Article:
U.S. stocks fell and a selloff in government bonds stabilized Friday, after the latest sign that the Federal Reserve will tighten monetary policy aggressively to fight inflation.
The S&P 500 fell 1.2% in morning trading, while the technology-heavy Nasdaq Composite declined 0.7%. The Dow Jones Industrial Average dropped about 500 points, or 1.4%. On Thursday, major U.S. stock indexes finished with losses. All three indexes were on course to finish the week in the red.
This week’s steep rise in government bond yields showed signs of steadying, with the yield on the 10-year Treasury note recently at 2.895% after ending at 2.917% Thursday. Earlier Friday, yields staged a climb before reversing course. Yields rise when bond prices decline.
Concerns about inflation and the pace of monetary tightening by the Fed have remained at the forefront of investors’ minds this week and have helped lead to swings in major stock indexes. On Thursday, Fed Chairman
gave investors a clear signal that the central bank is ready to tighten monetary policy more quickly and indicated it was likely to raise interest rates by a half-percentage point at its meeting in May.
A rate increase next month, following the Fed’s quarter percentage point increase in March, would mark the first time since 2006 that the central bank increased its policy rate at back-to-back meetings.
Mr. Powell’s comments injected fresh volatility into a stock market that has been whipsawed this year by the war in Ukraine, soaring inflation and rising Covid-19 cases in China. Many traders are now worried that the Fed’s tightening cycle could tip the economy into a recession as consumers are already feeling uneasy about the economy. Next week, investors will parse fresh figures from The University of Michigan on April consumer sentiment.
“I think what you’re seeing is consumers are becoming much more hesitant,” said
senior investment and markets analyst at Hargreaves Lansdown. “It’s a tricky tightrope that central-bank policy makers are having to tread right now. They need to put a lid on that boiling pot of inflation but they don’t want steam to be driven out of the economy completely.”
Still, for now, investors have been encouraged by strong first-quarter earnings. Of the companies that have reported so far, nearly 80% have beat analyst expectations. That has helped provide some stability to the U.S. stock market.
fell about 17%, on pace for its largest percent decrease since March 2020, after the hospital chain lowered its guidance for the year. The company said volume and revenue for the first quarter was offset by higher-than-expected inflationary pressures on labor costs.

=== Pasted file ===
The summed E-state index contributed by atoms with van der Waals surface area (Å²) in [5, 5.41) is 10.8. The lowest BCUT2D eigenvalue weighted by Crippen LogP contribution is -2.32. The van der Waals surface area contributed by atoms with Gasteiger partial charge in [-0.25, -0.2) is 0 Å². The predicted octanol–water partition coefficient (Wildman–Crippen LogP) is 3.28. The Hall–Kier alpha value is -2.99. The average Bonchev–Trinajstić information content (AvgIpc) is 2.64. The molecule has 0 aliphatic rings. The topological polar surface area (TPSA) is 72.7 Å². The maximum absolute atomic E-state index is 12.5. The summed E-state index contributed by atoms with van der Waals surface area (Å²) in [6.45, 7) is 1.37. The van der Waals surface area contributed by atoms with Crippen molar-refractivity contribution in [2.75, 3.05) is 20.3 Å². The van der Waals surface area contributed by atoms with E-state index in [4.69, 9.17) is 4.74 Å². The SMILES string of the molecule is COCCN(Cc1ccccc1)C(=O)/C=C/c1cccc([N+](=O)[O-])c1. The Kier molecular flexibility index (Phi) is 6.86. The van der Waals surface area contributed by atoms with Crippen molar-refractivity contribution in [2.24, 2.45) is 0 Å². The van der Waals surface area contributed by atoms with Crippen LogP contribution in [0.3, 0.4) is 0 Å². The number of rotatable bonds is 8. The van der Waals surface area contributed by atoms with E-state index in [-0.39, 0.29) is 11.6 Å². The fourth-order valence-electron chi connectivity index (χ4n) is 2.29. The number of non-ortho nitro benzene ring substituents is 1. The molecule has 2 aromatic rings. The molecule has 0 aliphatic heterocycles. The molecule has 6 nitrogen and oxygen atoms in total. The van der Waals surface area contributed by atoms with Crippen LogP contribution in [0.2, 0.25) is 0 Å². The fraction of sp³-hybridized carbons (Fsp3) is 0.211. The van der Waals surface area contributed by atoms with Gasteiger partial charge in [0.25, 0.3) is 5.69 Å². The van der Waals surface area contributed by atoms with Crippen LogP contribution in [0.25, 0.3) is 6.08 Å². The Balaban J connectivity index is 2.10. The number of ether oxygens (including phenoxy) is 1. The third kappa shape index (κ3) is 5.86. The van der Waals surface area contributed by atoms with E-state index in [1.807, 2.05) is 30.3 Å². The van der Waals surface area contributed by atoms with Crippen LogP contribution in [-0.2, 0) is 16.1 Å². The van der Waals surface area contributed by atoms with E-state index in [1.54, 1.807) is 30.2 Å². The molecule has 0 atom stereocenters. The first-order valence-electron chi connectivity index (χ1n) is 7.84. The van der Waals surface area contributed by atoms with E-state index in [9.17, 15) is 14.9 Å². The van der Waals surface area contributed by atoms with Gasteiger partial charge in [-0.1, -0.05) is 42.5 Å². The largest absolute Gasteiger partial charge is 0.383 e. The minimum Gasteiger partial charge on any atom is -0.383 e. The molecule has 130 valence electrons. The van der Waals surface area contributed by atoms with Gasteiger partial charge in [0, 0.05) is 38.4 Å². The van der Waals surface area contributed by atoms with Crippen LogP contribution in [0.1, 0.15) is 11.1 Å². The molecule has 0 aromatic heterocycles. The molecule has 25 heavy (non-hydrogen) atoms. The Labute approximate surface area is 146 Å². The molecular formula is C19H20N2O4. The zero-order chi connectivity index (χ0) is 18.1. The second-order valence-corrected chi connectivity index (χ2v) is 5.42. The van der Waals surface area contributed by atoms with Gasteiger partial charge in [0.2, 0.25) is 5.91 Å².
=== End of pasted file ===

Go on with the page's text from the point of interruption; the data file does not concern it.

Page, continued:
The healthcare-company’s decline is worrying investors, who consider it be a defensive stock. Money managers often bet that consumers would spend money on hospital bills before any discretionary purchases.
“Usually when the economy’s slowing down, or there is a perception it’ll slow down, there are obvious sectors to hide in. Those traditional sectors aren’t as safe from earnings basis as they are historically because they still are going to have negative impact from inflation,” said
institutional equity strategist at Raymond James.
Shares of airlines rose.
added 2.3% and
gained 0.5%. On Thursday, American said its sales hit a record in March, the first month since the pandemic began in which the airline’s total revenue surpassed 2019 levels. United said it has been able to pass the rise in fuel prices on to consumers.
fell 1.8% after the credit-card company logged first-quarter net income of $2.10 billion, down from $2.24 billion a year earlier, even as spending on travel and entertainment surged.
Gap shares fell 19% in early trading Friday, after the retailer cut its fiscal first-quarter guidance and announced the departure of the president and chief executive of its Old Navy business.
jumped 9 after the maker of Huggies diapers and Cottonelle toilet paper raised its sales-growth projection for 2022 and said that first-quarter sales increased compared with the year before.
In commodities, Brent crude, the international benchmark for oil, fell 1.6% to $106.23 a barrel.
In the currency markets, the ICE U.S. Dollar Index, which tracks the currency against a basket of others, gained 0.6%, on pace to notch a gain for the week. Including Friday, the index has climbed for all but two sessions in April, thanks to geopolitical concerns and looming interest-rate increases by the Fed.
In overseas markets, the pan-continental Stoxx Europe 600 fell 1.7% dragged down by technology companies including German software companies SAP and
which fell 3.4% and 3.8%, respectively. In contrast, Swiss cement maker
climbed 4.8% after the company reported sales growth and upgraded its outlook for the year.
On Friday, data from the U.K.’s Office for National Statistics showed signs of consumer skittishness. U.K. retail sales volumes fell sharply last month, weakening by 1.4%. That sent the British pound falling 1.1% against the dollar to its lowest level since 2020. London’s FTSE 100 stock index fell 0.7%.
In Asia, Hong Kong’s Hang Seng lost 0.2% and Japan’s Nikkei 225 fell 1.6%. The Shanghai Composite, in contrast, bucked the trend, rising 0.2%.
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